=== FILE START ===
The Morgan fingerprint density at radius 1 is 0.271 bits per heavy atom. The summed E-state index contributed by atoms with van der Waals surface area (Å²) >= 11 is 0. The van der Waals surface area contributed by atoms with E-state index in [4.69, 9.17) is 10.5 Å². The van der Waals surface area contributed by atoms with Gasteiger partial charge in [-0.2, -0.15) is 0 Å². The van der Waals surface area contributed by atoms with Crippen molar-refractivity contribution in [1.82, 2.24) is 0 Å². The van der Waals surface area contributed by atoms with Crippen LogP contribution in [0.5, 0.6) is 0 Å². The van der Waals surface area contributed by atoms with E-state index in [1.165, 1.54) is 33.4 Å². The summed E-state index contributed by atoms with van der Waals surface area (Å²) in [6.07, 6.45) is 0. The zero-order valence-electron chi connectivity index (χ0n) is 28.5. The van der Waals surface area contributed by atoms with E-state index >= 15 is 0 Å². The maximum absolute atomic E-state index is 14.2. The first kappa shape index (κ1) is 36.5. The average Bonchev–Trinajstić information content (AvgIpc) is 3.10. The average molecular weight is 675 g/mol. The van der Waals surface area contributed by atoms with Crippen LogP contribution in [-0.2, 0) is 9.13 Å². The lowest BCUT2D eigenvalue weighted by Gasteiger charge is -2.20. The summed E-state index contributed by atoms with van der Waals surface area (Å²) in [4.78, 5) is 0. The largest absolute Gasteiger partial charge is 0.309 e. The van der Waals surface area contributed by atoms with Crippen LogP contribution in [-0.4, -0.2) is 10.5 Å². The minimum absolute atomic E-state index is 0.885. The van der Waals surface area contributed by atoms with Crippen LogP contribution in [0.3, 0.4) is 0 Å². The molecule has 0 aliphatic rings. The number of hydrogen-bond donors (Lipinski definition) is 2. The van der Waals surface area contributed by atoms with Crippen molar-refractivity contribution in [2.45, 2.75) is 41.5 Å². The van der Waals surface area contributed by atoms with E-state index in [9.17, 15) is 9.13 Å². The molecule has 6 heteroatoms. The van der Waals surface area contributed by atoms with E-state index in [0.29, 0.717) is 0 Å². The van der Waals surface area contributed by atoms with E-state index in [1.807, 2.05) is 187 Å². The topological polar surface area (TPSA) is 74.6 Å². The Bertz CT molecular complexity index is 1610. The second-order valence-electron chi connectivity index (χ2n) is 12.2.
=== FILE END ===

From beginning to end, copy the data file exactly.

The Morgan fingerprint density at radius 1 is 0.271 bits per heavy atom. The summed E-state index contributed by atoms with van der Waals surface area (Å²) >= 11 is 0. The van der Waals surface area contributed by atoms with E-state index in [4.69, 9.17) is 10.5 Å². The van der Waals surface area contributed by atoms with Gasteiger partial charge in [-0.2, -0.15) is 0 Å². The van der Waals surface area contributed by atoms with Crippen molar-refractivity contribution in [1.82, 2.24) is 0 Å². The van der Waals surface area contributed by atoms with Crippen LogP contribution in [0.5, 0.6) is 0 Å². The van der Waals surface area contributed by atoms with E-state index in [1.165, 1.54) is 33.4 Å². The summed E-state index contributed by atoms with van der Waals surface area (Å²) in [6.07, 6.45) is 0. The zero-order valence-electron chi connectivity index (χ0n) is 28.5. The van der Waals surface area contributed by atoms with E-state index >= 15 is 0 Å². The maximum absolute atomic E-state index is 14.2. The first kappa shape index (κ1) is 36.5. The average Bonchev–Trinajstić information content (AvgIpc) is 3.10. The average molecular weight is 675 g/mol. The van der Waals surface area contributed by atoms with Crippen LogP contribution in [-0.2, 0) is 9.13 Å². The lowest BCUT2D eigenvalue weighted by Gasteiger charge is -2.20. The summed E-state index contributed by atoms with van der Waals surface area (Å²) in [4.78, 5) is 0. The largest absolute Gasteiger partial charge is 0.309 e. The van der Waals surface area contributed by atoms with Crippen LogP contribution in [-0.4, -0.2) is 10.5 Å². The minimum absolute atomic E-state index is 0.885. The van der Waals surface area contributed by atoms with Crippen LogP contribution in [0.3, 0.4) is 0 Å². The molecule has 0 aliphatic rings. The number of hydrogen-bond donors (Lipinski definition) is 2. The van der Waals surface area contributed by atoms with Crippen molar-refractivity contribution in [2.45, 2.75) is 41.5 Å². The van der Waals surface area contributed by atoms with E-state index in [9.17, 15) is 9.13 Å². The molecule has 6 heteroatoms. The van der Waals surface area contributed by atoms with E-state index in [0.29, 0.717) is 0 Å². The van der Waals surface area contributed by atoms with E-state index in [1.807, 2.05) is 187 Å². The topological polar surface area (TPSA) is 74.6 Å². The Bertz CT molecular complexity index is 1610. The second-order valence-electron chi connectivity index (χ2n) is 12.2.